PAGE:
Charlie Steen wore these boots on July 6, 1952, when he discovered the purest source of uranium in Lisbon Valley. His discovery was published in newspapers nationwide, inspiring thousands of prospectors to seek their own fortune. Soon Moab was transformed from a farming and ranching community into a wealthy mining and mill town. Steen’s Mi Vida Mine and processing mill established him as the King of Uranium. Boots on loan from the Steen family.

Buck Rogers Geiger counter

Buck Rogers Geiger counter

This Model 111B is the first portable scintillation Geiger counter. By the 1960s, radiation detection technology had advanced to produce an updated version of the 1950s Babbel Model 600A. Donated anonymously, possibly by Dan O’Laurie, an early investor in Charlie Steen’s mine and major Museum benefactor.

Yellowcake Vial

Yellowcake Vial

This small vial is a sample of processed uranium otherwise known as “Yellowcake.” When the Atlas Uranium Reduction Mill closed in 1984, the population of Moab decreased as people abandoned their homes to find work elsewhere. To replace the economic loss created by the mill closure, the local Chamber of Commerce and the City Government promoted the outdoor recreation industry. Donated by Howard Balsley.

" the richest town in the U.S.A"

McCall’s Magazine: “the richest town in the U.S.A.”

In 1956 McCall’s, a monthly American women’s magazine, reported that Moab had the highest percentage of millionaires of any town in America. The author was intrigued: “You would never know it to look at the town. You can stand all day at its single traffic light and not see a sign of new wealth. No mink coats. No sports cars. No fancy shops. No hot nightspots. No flashy neon signs.”

Gateway to the Canyonlands
What came after the boom?

Charlie Steen’s discovery brought the uranium boom to Moab with a bang. However, the bust was a slow decline with several steps. The first step came in 1958 when the Atomic Energy Commission [AEC] announced they would only buy uranium from reserves developed by that year. The announcement ended prospecting overnight. Uranium prospectors coined the phrase, “57 you’re in heaven, 58 you’re too late.”

Government contracts to buy uranium lasted until 1966. The federal government hoped private nuclear power interests would replace national defense purchases. A government program allowed uranium producers to “stretch-out” their contracts to 1970, which resulted in more layoffs in the mines and the mill. The resulting loss of its major customer and primary financier caused the industry to shed jobs and people to seek new opportunities elsewhere. In 1960, even the opening of a new $25 million potash mine and mill had minimal effect.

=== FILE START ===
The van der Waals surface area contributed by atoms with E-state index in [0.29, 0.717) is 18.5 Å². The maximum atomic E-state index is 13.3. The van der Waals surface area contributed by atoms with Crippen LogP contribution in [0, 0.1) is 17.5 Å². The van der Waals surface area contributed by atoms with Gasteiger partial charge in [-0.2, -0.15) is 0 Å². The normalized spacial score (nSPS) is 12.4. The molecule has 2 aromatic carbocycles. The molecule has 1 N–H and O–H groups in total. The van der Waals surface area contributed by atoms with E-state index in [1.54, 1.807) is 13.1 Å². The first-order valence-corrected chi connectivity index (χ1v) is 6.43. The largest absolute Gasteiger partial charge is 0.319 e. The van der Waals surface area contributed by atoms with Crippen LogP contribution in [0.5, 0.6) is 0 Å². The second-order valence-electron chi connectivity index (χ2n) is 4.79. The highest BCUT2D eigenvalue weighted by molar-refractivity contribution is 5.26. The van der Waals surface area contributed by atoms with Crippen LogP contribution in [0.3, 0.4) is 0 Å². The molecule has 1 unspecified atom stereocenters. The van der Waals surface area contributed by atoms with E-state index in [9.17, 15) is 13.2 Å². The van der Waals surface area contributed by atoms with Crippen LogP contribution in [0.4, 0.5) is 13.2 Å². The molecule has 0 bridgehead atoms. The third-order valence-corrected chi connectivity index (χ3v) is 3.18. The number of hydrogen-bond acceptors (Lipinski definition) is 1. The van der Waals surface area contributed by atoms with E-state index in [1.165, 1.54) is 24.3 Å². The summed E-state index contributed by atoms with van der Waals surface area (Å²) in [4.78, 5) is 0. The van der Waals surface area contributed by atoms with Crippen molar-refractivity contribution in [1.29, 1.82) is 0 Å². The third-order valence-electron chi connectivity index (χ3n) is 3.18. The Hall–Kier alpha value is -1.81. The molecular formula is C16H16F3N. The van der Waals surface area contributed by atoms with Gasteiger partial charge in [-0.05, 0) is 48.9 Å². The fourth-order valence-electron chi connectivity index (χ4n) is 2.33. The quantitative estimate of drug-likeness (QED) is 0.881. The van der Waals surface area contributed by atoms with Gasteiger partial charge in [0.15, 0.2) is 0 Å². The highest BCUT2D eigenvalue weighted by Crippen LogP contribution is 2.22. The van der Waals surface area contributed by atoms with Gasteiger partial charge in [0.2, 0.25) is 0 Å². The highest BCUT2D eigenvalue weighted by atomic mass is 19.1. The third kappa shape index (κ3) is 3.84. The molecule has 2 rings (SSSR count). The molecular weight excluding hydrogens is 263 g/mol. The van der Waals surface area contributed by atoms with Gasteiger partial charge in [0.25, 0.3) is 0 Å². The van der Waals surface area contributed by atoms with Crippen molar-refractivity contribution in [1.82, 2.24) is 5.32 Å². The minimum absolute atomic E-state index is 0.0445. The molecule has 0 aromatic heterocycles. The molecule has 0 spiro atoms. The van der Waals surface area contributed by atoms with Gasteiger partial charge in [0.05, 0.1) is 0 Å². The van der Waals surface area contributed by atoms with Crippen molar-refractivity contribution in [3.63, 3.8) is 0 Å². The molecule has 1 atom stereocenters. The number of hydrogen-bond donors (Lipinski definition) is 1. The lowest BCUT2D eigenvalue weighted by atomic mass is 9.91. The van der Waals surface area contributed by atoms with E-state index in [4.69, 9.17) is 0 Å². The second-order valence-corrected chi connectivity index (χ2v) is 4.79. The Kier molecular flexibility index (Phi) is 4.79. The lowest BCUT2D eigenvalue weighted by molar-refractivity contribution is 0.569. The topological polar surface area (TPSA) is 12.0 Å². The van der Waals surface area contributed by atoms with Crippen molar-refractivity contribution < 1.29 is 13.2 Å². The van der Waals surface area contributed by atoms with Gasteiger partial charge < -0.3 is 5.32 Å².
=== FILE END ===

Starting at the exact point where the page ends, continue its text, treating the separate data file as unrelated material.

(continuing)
Heart of the Canyonlands

But, by then the economic potential of tourism promotion began to take hold. In 1963, a year before the creation of Canyonlands National Park, the Moab Chamber of Commerce changed the town’s slogan from Uranium Capital of the World to Heart of the Canyonlands. Nuclear energy did cause a minor increase in uranium production during the 1970s, but the Three Mile Island incident in 1979 ground the growth of nuclear energy to a halt. The uranium mill closed in 1984, ending the industry’s period as Moab’s major economic force.


First Editions of Desert Solitaire and The Monkey Wrench Gang

First Editions of Desert Solitaire and The Monkey Wrench Gang

Pennsylvania-born author Edward Abbey wrote Desert Solitaire, a book inspired by his experiences as a fire spotter and seasonal park ranger at what was then Arches National Monument. Robert Redford said Desert Solitaire “positively influenced many to not only treasure our natural heritage but to fight for its preservation as well.” Abbey’s writings galvanized the early environmental movement, and many believe The Monkey Wrench Gang inspired the formation of the militant group Earth First!

Bates Wilson
NPS hat

Bates Wilson
NPS hat

This iconic National Park Service hat belonged to Bates Wilson who, from 1949 to 1972, served as Superintendent of Arches National Monument (now Park), Natural Bridges National Monument, and Canyonlands National Park. Considered the “Father of Canyonlands,” Wilson was an inspirational and tireless advocate for preserving the southeastern Utah landscape for the public. Donated by Robin Wilson.

Federal Land Management Agency Shields

Federal Land Management Agency Shields

Almost 2/3rds of Utah's land belongs to the American people and is managed by federal agencies with very different purposes. National Park Service (NPS) manages Utah’s national parks and monuments, providing public access to natural and cultural resources while “protecting and preserving unimpaired for future generations.” U.S. Forest Service (USFS) lands are managed for camping, hiking, hunting, timber harvesting, livestock grazing, and watershed and habitat protection. Bureau of Land Management (BLM) manages wildly diverse ecosystems for recreation, conservation, wildlife habitat and economic purposes.